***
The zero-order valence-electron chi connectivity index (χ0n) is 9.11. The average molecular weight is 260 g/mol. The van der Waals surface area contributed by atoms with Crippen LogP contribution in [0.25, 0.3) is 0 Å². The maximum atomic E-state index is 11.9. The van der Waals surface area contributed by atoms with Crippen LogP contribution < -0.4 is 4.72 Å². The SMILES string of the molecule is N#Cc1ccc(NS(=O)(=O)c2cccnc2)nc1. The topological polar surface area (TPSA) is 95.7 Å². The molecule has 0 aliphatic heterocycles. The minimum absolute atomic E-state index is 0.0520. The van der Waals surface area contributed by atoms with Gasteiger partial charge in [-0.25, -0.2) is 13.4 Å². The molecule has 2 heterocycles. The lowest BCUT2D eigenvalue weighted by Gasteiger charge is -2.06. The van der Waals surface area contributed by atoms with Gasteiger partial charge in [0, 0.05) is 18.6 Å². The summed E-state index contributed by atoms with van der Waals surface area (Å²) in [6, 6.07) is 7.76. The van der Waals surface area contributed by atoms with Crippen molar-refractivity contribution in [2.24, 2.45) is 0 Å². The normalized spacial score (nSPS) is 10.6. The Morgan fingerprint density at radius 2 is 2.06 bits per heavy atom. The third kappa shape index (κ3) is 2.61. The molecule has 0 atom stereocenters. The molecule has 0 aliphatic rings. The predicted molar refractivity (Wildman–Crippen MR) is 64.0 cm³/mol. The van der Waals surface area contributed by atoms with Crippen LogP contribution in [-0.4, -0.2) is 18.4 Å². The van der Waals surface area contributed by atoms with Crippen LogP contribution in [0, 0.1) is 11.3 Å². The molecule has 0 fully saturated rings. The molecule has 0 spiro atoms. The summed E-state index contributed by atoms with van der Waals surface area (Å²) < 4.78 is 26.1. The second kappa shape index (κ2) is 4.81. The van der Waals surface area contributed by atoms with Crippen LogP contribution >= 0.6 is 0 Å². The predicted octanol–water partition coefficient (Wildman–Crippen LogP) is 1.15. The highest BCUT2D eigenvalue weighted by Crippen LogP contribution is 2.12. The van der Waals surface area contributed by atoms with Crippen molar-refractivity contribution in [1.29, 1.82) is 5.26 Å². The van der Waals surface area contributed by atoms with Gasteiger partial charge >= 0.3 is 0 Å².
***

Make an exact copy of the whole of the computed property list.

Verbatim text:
The zero-order valence-electron chi connectivity index (χ0n) is 9.11. The average molecular weight is 260 g/mol. The van der Waals surface area contributed by atoms with Crippen LogP contribution in [0.25, 0.3) is 0 Å². The maximum atomic E-state index is 11.9. The van der Waals surface area contributed by atoms with Crippen LogP contribution < -0.4 is 4.72 Å². The SMILES string of the molecule is N#Cc1ccc(NS(=O)(=O)c2cccnc2)nc1. The topological polar surface area (TPSA) is 95.7 Å². The molecule has 0 aliphatic heterocycles. The minimum absolute atomic E-state index is 0.0520. The van der Waals surface area contributed by atoms with Gasteiger partial charge in [-0.25, -0.2) is 13.4 Å². The molecule has 2 heterocycles. The lowest BCUT2D eigenvalue weighted by Gasteiger charge is -2.06. The van der Waals surface area contributed by atoms with Gasteiger partial charge in [0, 0.05) is 18.6 Å². The summed E-state index contributed by atoms with van der Waals surface area (Å²) in [6, 6.07) is 7.76. The van der Waals surface area contributed by atoms with Crippen molar-refractivity contribution in [2.24, 2.45) is 0 Å². The normalized spacial score (nSPS) is 10.6. The Morgan fingerprint density at radius 2 is 2.06 bits per heavy atom. The third kappa shape index (κ3) is 2.61. The molecule has 0 atom stereocenters. The molecule has 0 aliphatic rings. The predicted molar refractivity (Wildman–Crippen MR) is 64.0 cm³/mol. The van der Waals surface area contributed by atoms with Crippen LogP contribution in [-0.4, -0.2) is 18.4 Å². The van der Waals surface area contributed by atoms with Crippen LogP contribution in [0, 0.1) is 11.3 Å². The molecule has 0 fully saturated rings. The molecule has 0 spiro atoms. The summed E-state index contributed by atoms with van der Waals surface area (Å²) < 4.78 is 26.1. The second kappa shape index (κ2) is 4.81. The van der Waals surface area contributed by atoms with Crippen LogP contribution >= 0.6 is 0 Å². The predicted octanol–water partition coefficient (Wildman–Crippen LogP) is 1.15. The highest BCUT2D eigenvalue weighted by Crippen LogP contribution is 2.12. The van der Waals surface area contributed by atoms with Crippen molar-refractivity contribution in [1.29, 1.82) is 5.26 Å². The van der Waals surface area contributed by atoms with Gasteiger partial charge >= 0.3 is 0 Å².